Summitry in the Americas

In This Review

Summitry in the Americas

By Richard E. Feinberg
Institute for International Economics, 1997
247 pp. $32.50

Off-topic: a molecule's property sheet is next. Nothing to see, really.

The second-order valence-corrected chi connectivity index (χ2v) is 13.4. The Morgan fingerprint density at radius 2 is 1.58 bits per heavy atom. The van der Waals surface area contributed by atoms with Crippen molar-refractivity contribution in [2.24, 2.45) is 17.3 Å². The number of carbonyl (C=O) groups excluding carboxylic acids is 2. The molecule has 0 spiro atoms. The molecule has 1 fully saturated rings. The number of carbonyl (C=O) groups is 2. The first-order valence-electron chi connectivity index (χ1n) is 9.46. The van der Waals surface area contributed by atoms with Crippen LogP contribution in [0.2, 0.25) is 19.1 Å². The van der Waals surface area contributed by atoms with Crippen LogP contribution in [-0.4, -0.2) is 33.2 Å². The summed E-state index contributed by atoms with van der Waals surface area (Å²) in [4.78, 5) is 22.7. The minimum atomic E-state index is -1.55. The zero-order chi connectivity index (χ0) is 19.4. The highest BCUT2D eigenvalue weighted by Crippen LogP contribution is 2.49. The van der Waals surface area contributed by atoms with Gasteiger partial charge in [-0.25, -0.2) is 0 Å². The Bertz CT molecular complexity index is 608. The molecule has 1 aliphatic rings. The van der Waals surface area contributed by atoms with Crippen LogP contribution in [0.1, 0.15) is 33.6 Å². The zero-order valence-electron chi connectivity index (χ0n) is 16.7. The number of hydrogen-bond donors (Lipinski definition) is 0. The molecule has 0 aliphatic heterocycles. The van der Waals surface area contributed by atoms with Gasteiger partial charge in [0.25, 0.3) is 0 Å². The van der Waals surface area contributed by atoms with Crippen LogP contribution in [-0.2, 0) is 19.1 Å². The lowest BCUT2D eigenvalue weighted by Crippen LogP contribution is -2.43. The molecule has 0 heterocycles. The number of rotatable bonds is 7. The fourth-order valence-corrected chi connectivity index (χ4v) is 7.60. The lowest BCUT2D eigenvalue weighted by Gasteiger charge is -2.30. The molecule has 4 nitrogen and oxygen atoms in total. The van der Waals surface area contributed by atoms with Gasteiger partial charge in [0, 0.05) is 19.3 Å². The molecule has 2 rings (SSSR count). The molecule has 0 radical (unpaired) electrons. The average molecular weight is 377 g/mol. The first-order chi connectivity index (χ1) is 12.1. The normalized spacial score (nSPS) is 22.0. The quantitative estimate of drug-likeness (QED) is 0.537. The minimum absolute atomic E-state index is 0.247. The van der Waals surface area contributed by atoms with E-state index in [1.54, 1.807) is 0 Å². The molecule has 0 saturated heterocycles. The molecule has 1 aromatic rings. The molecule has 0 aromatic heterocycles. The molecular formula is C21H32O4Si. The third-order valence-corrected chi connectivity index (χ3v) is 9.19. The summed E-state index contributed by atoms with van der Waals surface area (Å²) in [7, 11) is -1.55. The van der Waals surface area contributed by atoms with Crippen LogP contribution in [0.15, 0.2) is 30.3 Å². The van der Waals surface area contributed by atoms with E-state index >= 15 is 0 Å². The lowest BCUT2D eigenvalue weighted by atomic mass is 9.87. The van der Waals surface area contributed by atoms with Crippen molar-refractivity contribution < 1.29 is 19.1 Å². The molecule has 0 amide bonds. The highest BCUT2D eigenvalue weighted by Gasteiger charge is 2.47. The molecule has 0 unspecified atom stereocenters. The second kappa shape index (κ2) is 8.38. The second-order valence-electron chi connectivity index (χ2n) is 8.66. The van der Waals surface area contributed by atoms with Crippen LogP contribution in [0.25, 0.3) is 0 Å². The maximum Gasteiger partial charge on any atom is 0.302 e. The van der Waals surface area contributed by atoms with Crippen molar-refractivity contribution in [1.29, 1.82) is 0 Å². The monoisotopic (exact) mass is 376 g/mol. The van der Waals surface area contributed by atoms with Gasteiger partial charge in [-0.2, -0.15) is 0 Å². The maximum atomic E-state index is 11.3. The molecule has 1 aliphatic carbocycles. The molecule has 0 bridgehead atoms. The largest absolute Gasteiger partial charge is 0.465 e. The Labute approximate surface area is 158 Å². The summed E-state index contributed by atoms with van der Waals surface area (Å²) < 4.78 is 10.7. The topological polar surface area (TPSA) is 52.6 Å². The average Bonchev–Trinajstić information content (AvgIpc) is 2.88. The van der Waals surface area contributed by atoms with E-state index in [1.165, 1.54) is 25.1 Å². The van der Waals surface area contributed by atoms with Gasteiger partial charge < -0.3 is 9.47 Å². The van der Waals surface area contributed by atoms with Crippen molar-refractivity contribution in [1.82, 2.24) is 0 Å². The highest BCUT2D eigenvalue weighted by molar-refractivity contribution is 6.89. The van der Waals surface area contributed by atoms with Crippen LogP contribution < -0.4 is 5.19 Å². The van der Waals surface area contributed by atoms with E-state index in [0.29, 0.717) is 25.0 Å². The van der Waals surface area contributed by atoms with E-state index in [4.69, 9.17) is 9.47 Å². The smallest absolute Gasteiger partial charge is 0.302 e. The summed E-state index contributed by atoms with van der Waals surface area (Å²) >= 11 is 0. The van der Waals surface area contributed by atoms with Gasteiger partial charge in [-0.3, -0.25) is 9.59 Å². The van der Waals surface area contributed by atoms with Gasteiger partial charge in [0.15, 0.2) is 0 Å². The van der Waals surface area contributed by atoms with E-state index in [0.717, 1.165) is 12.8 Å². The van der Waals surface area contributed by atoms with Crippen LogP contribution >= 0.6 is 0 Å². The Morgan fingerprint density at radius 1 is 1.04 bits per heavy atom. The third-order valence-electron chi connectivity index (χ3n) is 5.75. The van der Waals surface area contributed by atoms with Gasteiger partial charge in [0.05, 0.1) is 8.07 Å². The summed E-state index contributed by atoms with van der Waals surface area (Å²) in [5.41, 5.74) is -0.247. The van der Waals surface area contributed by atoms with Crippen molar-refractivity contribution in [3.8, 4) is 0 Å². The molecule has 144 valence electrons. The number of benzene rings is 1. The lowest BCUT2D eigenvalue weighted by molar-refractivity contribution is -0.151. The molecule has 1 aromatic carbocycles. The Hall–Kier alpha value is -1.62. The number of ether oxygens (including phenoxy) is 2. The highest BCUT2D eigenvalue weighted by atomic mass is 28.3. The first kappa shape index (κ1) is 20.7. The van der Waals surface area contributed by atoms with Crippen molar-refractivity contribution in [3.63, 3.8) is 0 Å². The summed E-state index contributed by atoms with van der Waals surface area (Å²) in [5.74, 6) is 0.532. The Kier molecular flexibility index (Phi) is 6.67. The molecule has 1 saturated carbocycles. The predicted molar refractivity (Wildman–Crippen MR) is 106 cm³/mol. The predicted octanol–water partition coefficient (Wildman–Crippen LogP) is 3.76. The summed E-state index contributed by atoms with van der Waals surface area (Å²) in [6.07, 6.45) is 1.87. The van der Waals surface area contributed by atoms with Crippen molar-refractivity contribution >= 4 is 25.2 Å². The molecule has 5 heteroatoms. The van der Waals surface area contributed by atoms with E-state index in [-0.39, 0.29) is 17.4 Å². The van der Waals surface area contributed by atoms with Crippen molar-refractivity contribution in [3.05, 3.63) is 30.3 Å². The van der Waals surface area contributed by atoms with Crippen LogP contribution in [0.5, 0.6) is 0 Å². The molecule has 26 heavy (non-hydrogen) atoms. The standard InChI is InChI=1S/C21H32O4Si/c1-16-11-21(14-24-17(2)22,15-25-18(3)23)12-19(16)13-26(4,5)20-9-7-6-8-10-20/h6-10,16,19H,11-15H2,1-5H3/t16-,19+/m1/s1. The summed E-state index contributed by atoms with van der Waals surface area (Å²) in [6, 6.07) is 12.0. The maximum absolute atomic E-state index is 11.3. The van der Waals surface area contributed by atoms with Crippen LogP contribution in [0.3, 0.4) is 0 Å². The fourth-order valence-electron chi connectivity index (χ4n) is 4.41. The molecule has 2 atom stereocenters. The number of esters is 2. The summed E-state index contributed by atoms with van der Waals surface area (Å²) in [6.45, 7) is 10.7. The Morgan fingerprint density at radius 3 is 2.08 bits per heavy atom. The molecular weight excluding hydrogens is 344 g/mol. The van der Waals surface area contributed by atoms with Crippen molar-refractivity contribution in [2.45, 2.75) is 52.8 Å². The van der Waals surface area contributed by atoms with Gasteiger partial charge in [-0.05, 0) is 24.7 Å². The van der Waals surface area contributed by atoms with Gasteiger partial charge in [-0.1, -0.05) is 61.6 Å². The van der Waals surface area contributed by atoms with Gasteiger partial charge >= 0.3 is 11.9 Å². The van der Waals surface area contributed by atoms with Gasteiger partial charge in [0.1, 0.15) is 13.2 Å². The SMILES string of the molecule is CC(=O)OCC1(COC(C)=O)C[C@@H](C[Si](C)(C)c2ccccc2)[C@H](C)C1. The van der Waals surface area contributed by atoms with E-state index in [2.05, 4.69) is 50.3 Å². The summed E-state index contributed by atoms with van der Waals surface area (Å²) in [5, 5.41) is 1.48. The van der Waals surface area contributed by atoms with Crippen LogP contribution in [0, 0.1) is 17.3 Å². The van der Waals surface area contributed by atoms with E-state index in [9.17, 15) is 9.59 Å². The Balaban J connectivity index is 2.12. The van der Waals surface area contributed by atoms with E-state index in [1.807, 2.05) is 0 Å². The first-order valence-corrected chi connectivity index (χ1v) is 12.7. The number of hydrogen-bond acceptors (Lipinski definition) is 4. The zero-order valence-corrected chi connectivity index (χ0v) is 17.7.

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A detailed insider account of the overall historical background, backroom bureaucratic struggles, and implementation procedures established by the Summit of the Americas held in Miami in December 1994, when the heads of state of the 34 democracies of the region pledged themselves to the achievement of a Free Trade Area of the Americas by 2005. As the senior staff member of the National Security Council responsible for Latin America, Feinberg took a leading role in proposing the summit and was able to overcome much bureaucratic foot-dragging in securing the administration's commitment. Feinberg argues that following the bitter struggle over NAFTA, only the "decision-forcing summit" made progress toward an FTAA possible. It would be difficult to tell from Feinberg's insider boosterism, however, that the major U.S. media networks virtually ignored the Miami Summit due to the brouhaha over Surgeon General Joycelyn Elders, or that the peso collapsed two weeks after President Clinton's commendation of Mexican President Carlos Salinas de Gortari in Miami.